1

I have a file (lets say "thisfile.sh" for example) I would like to copy to multiple servers (of which some may require password authentication) at once upon launching my bash file, presumedly with SCP. All the server addresses are written one line at a time in a text document, lets say the file's called "ServerList", for example:

firstuser@server.com
seconduser@anotherserver.com
anotheruser@newserver.com
[...]

How can I achieve this?

Edit: I thought about this a little more, and I'd still like to get this done with bash as a starter, I'll use an alternative a little later. How'd I suppose I'd get it done is by using the SCP copy command, and a variable in place of my destination, a little something like this scp myfile $Server:~/myfile. This way, I'm pretty sure I will need to use a Loop of some sort, so it would go through all the lines as I copy it.

  • Do you want to write the passwords manually? Is the destiny directory always the same? – Hewbot Aug 6 '15 at 15:35
  • For now as I'm only using what I'm programming now as a base, I'd be alright with it pausing to prompt for the password once it encounters a password-protected server. – user3125996 Aug 6 '15 at 16:00
3

If you want to stay in bash-only domain:

while read server
    scp thisfile.sh $server:/some/location
    ssh $server /some/location/thisfile.sh
done < servers.txt

This will prompt execute one work at a time, and ask you for authentication when needed

  • I just deleted my answer since yours is the same but more complete ;) – Hewbot Aug 6 '15 at 16:18
0

There are a few ways that you could accomplish this. You can use something like ansible or fabric to write a script that will connect to all of your computers and copy the file to them and run the script. or you can write a bash/shell script to copy the files up there and then run the script.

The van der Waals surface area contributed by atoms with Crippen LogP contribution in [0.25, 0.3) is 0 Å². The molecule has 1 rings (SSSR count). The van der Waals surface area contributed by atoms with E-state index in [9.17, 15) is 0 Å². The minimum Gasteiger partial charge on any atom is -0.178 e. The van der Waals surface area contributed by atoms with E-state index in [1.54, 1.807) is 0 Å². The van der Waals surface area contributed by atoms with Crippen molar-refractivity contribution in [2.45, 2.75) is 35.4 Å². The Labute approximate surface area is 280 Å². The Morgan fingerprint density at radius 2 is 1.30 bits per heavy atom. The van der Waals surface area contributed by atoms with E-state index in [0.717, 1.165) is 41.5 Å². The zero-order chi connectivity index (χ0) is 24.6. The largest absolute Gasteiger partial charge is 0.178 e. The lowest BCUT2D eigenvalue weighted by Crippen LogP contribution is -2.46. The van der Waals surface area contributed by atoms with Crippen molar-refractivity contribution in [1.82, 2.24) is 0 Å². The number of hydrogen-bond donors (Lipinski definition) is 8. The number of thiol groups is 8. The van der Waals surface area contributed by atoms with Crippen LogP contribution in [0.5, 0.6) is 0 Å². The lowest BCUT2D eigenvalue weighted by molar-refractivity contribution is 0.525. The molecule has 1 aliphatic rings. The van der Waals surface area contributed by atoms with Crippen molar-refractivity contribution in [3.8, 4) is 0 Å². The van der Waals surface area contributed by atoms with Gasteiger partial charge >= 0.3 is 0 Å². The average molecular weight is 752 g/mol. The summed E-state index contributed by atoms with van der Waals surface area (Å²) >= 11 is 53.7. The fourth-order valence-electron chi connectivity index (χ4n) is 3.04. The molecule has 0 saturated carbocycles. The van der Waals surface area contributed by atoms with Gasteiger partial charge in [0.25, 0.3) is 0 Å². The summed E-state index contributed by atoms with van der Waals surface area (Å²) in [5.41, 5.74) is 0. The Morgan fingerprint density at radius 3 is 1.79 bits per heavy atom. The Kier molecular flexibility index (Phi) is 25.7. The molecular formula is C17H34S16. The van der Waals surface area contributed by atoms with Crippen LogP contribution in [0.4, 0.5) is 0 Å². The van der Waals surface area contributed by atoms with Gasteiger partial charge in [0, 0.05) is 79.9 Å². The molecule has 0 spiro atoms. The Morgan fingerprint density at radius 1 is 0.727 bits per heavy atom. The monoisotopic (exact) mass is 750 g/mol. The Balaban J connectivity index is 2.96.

Fabric and Ansible have a slightly higher learning curve but can be more useful and easily add more computer or change the script.

The bash or shell scrip will be easier to write but a bit more difficult to adapt if you need it in the future.

https://www.digitalocean.com/community/tutorials/how-to-use-fabric-to-automate-administration-tasks-and-deployments -- Fabric

http://docs.ansible.com/ansible/intro_getting_started.html -- Ansible

Here the guides for ansible and fabric

0

While Felipe has the best answer for a bash only solution, I think that Ansible is far superior for this task.

You simply need to put all of your servers into an inventory file like this:

[default]
firstserver.com     ansible_ssh_user=firstuser
secondserver.com    ansible_ssh_user=seconduser
thirdserver.com     ansible_ssh_user=thirduser

And a playbook that looks like this:

--- #copyfiles.yml
hosts: all
tasks:
- name: copy file to servers
  copy:
    src: /path/to/local/file
    dest: /path/to/remote/file

And then run:

ansible-playbook -i /path/to/inventory copyfiles.yml --ask-pass

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